21. And it shall come to pass in that day, I will hear, saith the Lord, I will hear the heavens, and they shall hear the earth;
21. Et erit in die illa, exaudiam, dicit Dominus, exaudiam coelos, etaudient terram:
22. And the earth shall hear the corn, and the wine, and the oil; and they shall hear Jezreel.
22. Et terra exaudiet frumentum et mustum et oleum, et ipsa exaudient Jezreel.
The Lord promises again that he will not be wanting to the people, when they shall be reconciled to him. We must, indeed, in the first place, seek that God may be propitious to us; for they are very foolish who desire to live well and happily, and in the meantime care nothing for God's favor. The Prophet shows when the happiness of men begins; it begins when God adopts them for his people, and when, having abolished their sins, he espouses them to himself. It is therefore necessary, in the first place, to seek this; for as we have said, the desire of being happy is preposterous, when we first seek the blessings of an earthly life, when we first seek ease, abundance of good things, health of body, and similar things. Hence the Prophet now shows, that we are then only happy when the Lord is reconciled to us, and not only so, but when he in his love embraces us, and contracts a holy marriage with us, and on this condition, that he will be a father and preserver to us, and that we shall be safe and secure under his protection and defense.
But at the same time he comes down to things of the second rank. Our happiness is, indeed, as we have said, in the enjoyment of God's love; but there are accessions which afterwards follow; for the Lord provides for us, and exercises a care over us, so that he supplies whatever is needful for the support of life. Of this later part the Prophet now treats: he says, In that day. We see that he reminds us of the covenant, lest we be content with worldly abundance; for as it has been said, men are commonly devoted to their present advantages. Hence the Prophet sets here before our eyes the Lord's covenant; he afterwards adds, that God's favor would reach to the corn, and to the wine, and the oil.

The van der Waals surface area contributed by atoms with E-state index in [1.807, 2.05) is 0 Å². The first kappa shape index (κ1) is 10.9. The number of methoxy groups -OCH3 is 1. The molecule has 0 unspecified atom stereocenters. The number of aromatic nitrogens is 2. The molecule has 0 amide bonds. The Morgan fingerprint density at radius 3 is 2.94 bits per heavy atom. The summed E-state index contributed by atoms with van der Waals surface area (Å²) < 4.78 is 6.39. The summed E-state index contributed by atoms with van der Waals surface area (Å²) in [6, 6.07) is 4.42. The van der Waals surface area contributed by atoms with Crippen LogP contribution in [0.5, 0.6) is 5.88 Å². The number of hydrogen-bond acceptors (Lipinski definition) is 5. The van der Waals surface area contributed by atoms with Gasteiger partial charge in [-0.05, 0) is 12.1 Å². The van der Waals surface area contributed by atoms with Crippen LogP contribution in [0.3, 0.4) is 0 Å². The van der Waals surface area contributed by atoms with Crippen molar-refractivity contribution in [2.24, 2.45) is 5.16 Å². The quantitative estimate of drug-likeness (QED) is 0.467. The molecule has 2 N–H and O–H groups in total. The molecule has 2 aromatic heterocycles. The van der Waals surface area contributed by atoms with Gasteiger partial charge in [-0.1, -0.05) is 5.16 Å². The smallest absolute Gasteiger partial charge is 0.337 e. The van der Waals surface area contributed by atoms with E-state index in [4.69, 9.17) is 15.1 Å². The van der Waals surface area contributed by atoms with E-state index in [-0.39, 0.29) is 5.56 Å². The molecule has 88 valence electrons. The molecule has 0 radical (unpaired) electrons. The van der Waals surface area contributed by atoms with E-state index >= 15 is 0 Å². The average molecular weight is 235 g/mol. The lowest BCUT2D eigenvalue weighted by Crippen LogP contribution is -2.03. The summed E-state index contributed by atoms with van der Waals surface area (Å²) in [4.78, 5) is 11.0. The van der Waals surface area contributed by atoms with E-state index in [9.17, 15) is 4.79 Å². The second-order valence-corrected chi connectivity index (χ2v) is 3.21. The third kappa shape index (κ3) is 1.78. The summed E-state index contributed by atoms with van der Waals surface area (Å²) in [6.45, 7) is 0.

But we must notice the Prophet's words,
The Prophet used the word, Jezreel, before in a bad sense; for his purpose was to reproach the Israelites with their unfaithfulness: when they boasted of being the seed of Abraham, and always claimed that honorable and noble distinction, the Lord said, 'Ye are Jezreel, and not Israel.' It may be that the Prophet wished to show again what they deserved; but he teaches, at the same time, that God would by no means be prevented from showing kindness to the unworthy when reconciled to him. Though, then, they were rather Jezreelites than Israelites, yet their unworthiness would be no impediment, that God should not deal bountifully with them. There may also be an allusion here to a new people; for it follows in the next verse,
Let us now again repeat the substance of the whole,
We now, then, see how suitable is this gradation employed by the Prophet, by which God, on account of the rude and weak comprehension of men, leads them up at last to himself. For they turn their thoughts to bread, and wine, and oil; from these they seek food: they are in this matter very stupid. Be it so; God is indulgent to their simplicity and ignorance; for by degrees he proceeds from corn, and wine, and oil, to the earth, and then from the earth to heaven; and he afterwards shows that heaven cannot pour down rain except at his will. It follows at last --